Carpe Diem

Carpe diem is Latin for make good use of the present
Found on http://www.probertencyclopaedia.com/Y.HTM

Carpe Diem

Latin for 'seize the day'. Originally a phrase taken from an ode by Horace, but more recently synonymous with the film Dead Poets Society starring Robin Williams.
Found on http://www.poetsgraves.co.uk/glossary_of_poetic_terms.htm

carpe diem

phrase used by the Roman poet Horace to express the idea that one should enjoy life while one can. The sentiment has been expressed in many ...
Found on http://www.britannica.com/eb/a-z/c/27

carpe diem

carpe diem Carpe Diem, quam minimum credula postero. 'Seize the day and place no trust in tomorrow.' —Horace, from his Odes Gather ye rosebuds while ye may, Old Time is still a-flying, And this same flower that smiles today Tomorrow will be dying. —Robert Herrick (1591-1674)
Found on http://www.wordinfo.info/words/index/info/view_unit/2459/

Carpe diem

Carpe diem, quam minimum credula postero. Seize (take advantage of) the day and place no trust in tomorrow. 'Enjoy the present moment and don't depend on there being a tomorrow.' -Horace A continuing traditional theme in lyric poetry, dating back at least to Koheleth's 'Eat, drink, and be merry' (based on Ecclesiastes 8:15). The phrase carpe diem ...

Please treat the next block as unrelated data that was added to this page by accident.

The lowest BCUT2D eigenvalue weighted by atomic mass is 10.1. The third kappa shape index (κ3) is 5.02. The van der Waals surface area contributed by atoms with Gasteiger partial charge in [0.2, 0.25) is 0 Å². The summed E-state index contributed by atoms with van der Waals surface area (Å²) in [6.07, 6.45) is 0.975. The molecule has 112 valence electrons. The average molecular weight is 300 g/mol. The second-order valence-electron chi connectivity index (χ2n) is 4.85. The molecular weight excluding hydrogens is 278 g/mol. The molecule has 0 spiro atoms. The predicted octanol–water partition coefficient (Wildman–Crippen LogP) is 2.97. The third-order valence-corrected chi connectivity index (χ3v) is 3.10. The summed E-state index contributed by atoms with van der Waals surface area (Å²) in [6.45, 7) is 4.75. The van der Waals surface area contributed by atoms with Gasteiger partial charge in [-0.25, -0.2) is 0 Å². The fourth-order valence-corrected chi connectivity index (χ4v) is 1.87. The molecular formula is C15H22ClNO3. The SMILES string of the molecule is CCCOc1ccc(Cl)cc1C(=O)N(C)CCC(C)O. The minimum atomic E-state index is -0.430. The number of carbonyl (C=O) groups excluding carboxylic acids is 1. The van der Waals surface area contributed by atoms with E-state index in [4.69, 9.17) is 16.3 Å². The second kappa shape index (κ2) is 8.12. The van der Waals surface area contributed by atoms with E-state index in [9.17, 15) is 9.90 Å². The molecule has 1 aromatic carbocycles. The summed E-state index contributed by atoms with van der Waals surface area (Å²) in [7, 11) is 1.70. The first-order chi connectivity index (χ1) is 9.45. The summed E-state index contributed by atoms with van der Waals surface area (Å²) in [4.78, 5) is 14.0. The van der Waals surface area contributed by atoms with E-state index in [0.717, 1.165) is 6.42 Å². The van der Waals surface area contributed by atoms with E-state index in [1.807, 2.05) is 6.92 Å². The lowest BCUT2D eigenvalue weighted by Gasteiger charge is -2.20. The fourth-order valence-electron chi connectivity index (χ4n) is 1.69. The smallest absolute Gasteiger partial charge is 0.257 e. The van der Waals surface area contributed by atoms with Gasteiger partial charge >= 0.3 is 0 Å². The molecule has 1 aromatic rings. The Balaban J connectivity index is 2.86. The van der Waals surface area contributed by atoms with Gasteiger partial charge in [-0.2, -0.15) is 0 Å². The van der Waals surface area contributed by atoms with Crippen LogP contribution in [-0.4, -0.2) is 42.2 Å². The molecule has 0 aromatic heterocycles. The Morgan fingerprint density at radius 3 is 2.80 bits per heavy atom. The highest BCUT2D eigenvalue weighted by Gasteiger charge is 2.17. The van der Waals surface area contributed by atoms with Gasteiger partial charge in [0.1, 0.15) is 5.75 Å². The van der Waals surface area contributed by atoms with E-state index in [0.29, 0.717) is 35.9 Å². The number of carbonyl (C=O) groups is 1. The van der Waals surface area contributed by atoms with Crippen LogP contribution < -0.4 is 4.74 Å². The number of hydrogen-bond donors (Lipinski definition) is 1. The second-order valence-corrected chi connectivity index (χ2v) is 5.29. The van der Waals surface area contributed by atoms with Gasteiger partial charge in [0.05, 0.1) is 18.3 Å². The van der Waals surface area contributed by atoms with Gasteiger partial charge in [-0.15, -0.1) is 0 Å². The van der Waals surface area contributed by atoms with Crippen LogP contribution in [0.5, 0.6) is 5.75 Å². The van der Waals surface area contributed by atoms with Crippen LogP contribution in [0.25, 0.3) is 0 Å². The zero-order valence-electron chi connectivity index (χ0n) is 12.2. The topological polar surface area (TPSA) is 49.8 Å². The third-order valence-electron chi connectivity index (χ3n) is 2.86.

Found on http://www.wordinfo.info/words/index/info/view_unit/1736/

carpe diem

carpe diem (kär'pe dē'em) , a descriptive term for literature that urges readers to live for the moment [from the Latin phrase “seize the day,” used by Horace]. The theme, which was widely used in 16th- and 17th-century love poetry, is best exemplified by a familiar st...
Found on http://www.infoplease.com/ce6/ent/A0810553.html

Carpe Diem

A list of articles of lawyers who were born or work in Brazil. ...
Found on http://en.wikipedia.org/wiki/Carpe_Diem

Carpe Diem

Literally, the phrase is Latin for 'seize the day,' from carpere (to pluck, harvest, or grab) and th
Found on http://www.encyclo.co.uk/local/22385

Carpe diem

Seize the day, live while you can, savour the moment, a subject typical of begging love poems such a
Found on http://www.encyclo.co.uk/local/22429

carpe diem

enjoy the opportunity/make the most of the chance - (the full quote is 'carpe diem, quam minimum credula postero' = 'enjoy today, trusting little in tomorrow' - from Horace's Odes)
Found on https://www.businessballs.com/glossaries-and-terminology/latin-terms-and-ph
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